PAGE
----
NIP, TUCK STITCH ETC.

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NIP, TUCK STITCH ETC.

Postby lesclarke » 18 Mar 2013, 16:14

I sometimes fall into the old trap of thinking that my puppets look better when a little worn looking, they do seem to have more 'character' with a few knocks and grazes, but then it's only a small step to looking tatty.
More importantly real damage can get a hold on chins and noses once the grain is exposed.

So, a little refreshing was needed and having tried out using Milliput before at filling and protecting a few small vulnerable points I used it a bit more widely this time.

More pics at:
http://www.flickr.com/photos/properpunc ... 027449986/

Image
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Re: NIP, TUCK STITCH ETC.

Postby Dan » 18 Mar 2013, 20:32

Great job Les!
Milliput is a fantastic strong filler or moulding material. Once mixed correctly and dried it can be drilled, screwed, cut, sanded and sets like stone. Definitely worth a play with. It also comes in various colours and prices. I was first shown it by animation puppet maker from The Wombles and Paddington Bear - yes its been around that long.

http://www.milliput.com/index.html
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Re: NIP, TUCK STITCH ETC.

Postby Richard Coombs » 18 Mar 2013, 20:53

Lovely stuff Les

Exactly the sort of workshop pics I just love looking at.

Something very comforting about seeing other people doing all the stuff you do yourself ..a kind of validation that you are not as bonkers as some think you are ( or at least that you are in excellent company of other bonkers folk)

And just the right way of going about it ...one nice tantalising pic with a link to lots of others .

As our big nosed friend would say: "Thats the way to do it !"

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Re: NIP, TUCK STITCH ETC.

Postby lesclarke » 18 Mar 2013, 21:50

I've been a fan of Milliput for a long time, it is very clean to work with, and can be smoothed with the fingers and small tools, and water helps in modelling and smoothing. I've used it in conjunction with some pulp papier mache work to add the finer detail. Yes, it sets like stone, the drawback being that for anything other than small scale use it would be very heavy. ...and very expensive.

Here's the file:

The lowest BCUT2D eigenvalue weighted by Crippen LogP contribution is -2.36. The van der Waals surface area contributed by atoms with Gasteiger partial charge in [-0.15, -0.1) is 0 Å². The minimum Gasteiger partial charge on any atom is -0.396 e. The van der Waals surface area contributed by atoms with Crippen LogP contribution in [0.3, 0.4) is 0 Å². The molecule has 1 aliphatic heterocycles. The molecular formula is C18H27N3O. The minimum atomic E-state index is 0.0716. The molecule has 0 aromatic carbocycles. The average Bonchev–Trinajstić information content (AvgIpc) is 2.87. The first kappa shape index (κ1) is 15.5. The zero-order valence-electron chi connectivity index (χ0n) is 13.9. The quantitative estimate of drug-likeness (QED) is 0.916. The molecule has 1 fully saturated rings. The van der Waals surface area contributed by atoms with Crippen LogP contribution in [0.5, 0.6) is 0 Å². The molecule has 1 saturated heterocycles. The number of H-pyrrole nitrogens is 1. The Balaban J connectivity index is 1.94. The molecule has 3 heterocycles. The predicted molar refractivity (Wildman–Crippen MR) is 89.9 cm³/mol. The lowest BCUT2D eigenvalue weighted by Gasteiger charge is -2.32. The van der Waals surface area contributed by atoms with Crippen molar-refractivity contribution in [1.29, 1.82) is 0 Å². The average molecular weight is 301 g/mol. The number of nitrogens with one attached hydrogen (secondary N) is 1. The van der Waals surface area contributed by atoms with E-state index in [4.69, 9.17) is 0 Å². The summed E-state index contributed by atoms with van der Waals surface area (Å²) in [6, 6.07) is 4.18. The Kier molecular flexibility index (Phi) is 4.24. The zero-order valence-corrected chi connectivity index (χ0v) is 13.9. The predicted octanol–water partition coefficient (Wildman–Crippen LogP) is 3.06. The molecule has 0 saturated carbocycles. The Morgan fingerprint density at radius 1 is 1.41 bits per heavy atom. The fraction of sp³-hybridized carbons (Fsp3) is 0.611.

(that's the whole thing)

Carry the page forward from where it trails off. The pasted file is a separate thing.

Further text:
Just one point worth mentioning, it does respond well to a drop of water, fingers or tools and brushes, can then get a smoother shape, but resist the temptation to pop the brush into your mouth! ..or is that only me?

I'm sure it covers this in the instructions, but years ago I found out that after a long session my tongue went a little numb! Also it can get engrained in your nails and finger tips, this is easily removed under hot water with a pan scrubber, but if you don't remove it, and touch 'sensitive areas', there can be a skin reaction.
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Re: NIP, TUCK STITCH ETC.

Postby Tony James » 18 Mar 2013, 22:49

Fascinating pictures Les. I tend yo use the terracotta on most figures because when paint chips the white or grey underneath stares out very visibly. The terracotta shows but isn't so obvious.

Whilst a drop of water in a dish is useful for shaping/smoothing small and tiny jobs modelling under a running tap is much easier and cleaner for any bigger jobs. The slurry simply washes away.

I suppose I must have been the first to use Milliput for Punch figures.
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